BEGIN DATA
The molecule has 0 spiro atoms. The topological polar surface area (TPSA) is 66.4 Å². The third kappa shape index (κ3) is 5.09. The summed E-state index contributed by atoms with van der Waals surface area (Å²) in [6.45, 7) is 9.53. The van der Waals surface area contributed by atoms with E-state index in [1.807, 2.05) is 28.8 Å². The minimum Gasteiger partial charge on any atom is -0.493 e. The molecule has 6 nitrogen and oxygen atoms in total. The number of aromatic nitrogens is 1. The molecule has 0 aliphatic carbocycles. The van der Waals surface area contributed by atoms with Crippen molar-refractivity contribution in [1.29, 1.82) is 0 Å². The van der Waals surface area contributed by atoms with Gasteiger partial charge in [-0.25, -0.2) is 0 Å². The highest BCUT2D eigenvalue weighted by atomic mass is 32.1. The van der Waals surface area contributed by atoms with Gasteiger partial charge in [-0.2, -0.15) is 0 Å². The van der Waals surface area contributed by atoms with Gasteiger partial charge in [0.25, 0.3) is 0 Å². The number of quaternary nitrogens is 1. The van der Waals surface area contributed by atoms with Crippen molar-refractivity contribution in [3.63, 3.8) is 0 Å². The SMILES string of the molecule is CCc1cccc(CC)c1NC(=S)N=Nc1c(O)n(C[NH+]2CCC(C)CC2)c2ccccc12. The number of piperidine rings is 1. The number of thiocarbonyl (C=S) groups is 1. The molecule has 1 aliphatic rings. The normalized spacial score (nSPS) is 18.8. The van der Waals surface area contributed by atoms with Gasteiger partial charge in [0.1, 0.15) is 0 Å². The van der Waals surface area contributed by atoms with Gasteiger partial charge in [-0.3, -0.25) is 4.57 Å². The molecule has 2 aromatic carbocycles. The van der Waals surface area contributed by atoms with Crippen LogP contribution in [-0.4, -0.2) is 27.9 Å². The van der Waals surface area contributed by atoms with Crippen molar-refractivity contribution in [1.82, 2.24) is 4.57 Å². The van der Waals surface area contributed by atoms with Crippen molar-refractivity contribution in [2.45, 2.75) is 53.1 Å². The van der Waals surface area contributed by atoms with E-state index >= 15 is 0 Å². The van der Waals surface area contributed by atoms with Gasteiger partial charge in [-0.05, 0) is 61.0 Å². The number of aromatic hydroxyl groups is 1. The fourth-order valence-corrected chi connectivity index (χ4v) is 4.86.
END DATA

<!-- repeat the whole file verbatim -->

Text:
The molecule has 0 spiro atoms. The topological polar surface area (TPSA) is 66.4 Å². The third kappa shape index (κ3) is 5.09. The summed E-state index contributed by atoms with van der Waals surface area (Å²) in [6.45, 7) is 9.53. The van der Waals surface area contributed by atoms with E-state index in [1.807, 2.05) is 28.8 Å². The minimum Gasteiger partial charge on any atom is -0.493 e. The molecule has 6 nitrogen and oxygen atoms in total. The number of aromatic nitrogens is 1. The molecule has 0 aliphatic carbocycles. The van der Waals surface area contributed by atoms with Crippen molar-refractivity contribution in [1.29, 1.82) is 0 Å². The van der Waals surface area contributed by atoms with Gasteiger partial charge in [-0.25, -0.2) is 0 Å². The highest BCUT2D eigenvalue weighted by atomic mass is 32.1. The van der Waals surface area contributed by atoms with Gasteiger partial charge in [-0.2, -0.15) is 0 Å². The van der Waals surface area contributed by atoms with Gasteiger partial charge in [0.25, 0.3) is 0 Å². The number of quaternary nitrogens is 1. The van der Waals surface area contributed by atoms with Crippen molar-refractivity contribution in [3.63, 3.8) is 0 Å². The SMILES string of the molecule is CCc1cccc(CC)c1NC(=S)N=Nc1c(O)n(C[NH+]2CCC(C)CC2)c2ccccc12. The number of piperidine rings is 1. The number of thiocarbonyl (C=S) groups is 1. The molecule has 1 aliphatic rings. The normalized spacial score (nSPS) is 18.8. The van der Waals surface area contributed by atoms with Gasteiger partial charge in [0.1, 0.15) is 0 Å². The van der Waals surface area contributed by atoms with Gasteiger partial charge in [-0.3, -0.25) is 4.57 Å². The molecule has 2 aromatic carbocycles. The van der Waals surface area contributed by atoms with Crippen LogP contribution in [-0.4, -0.2) is 27.9 Å². The van der Waals surface area contributed by atoms with Crippen molar-refractivity contribution in [1.82, 2.24) is 4.57 Å². The van der Waals surface area contributed by atoms with Crippen molar-refractivity contribution in [2.45, 2.75) is 53.1 Å². The van der Waals surface area contributed by atoms with E-state index >= 15 is 0 Å². The van der Waals surface area contributed by atoms with Gasteiger partial charge in [-0.05, 0) is 61.0 Å². The number of aromatic hydroxyl groups is 1. The fourth-order valence-corrected chi connectivity index (χ4v) is 4.86.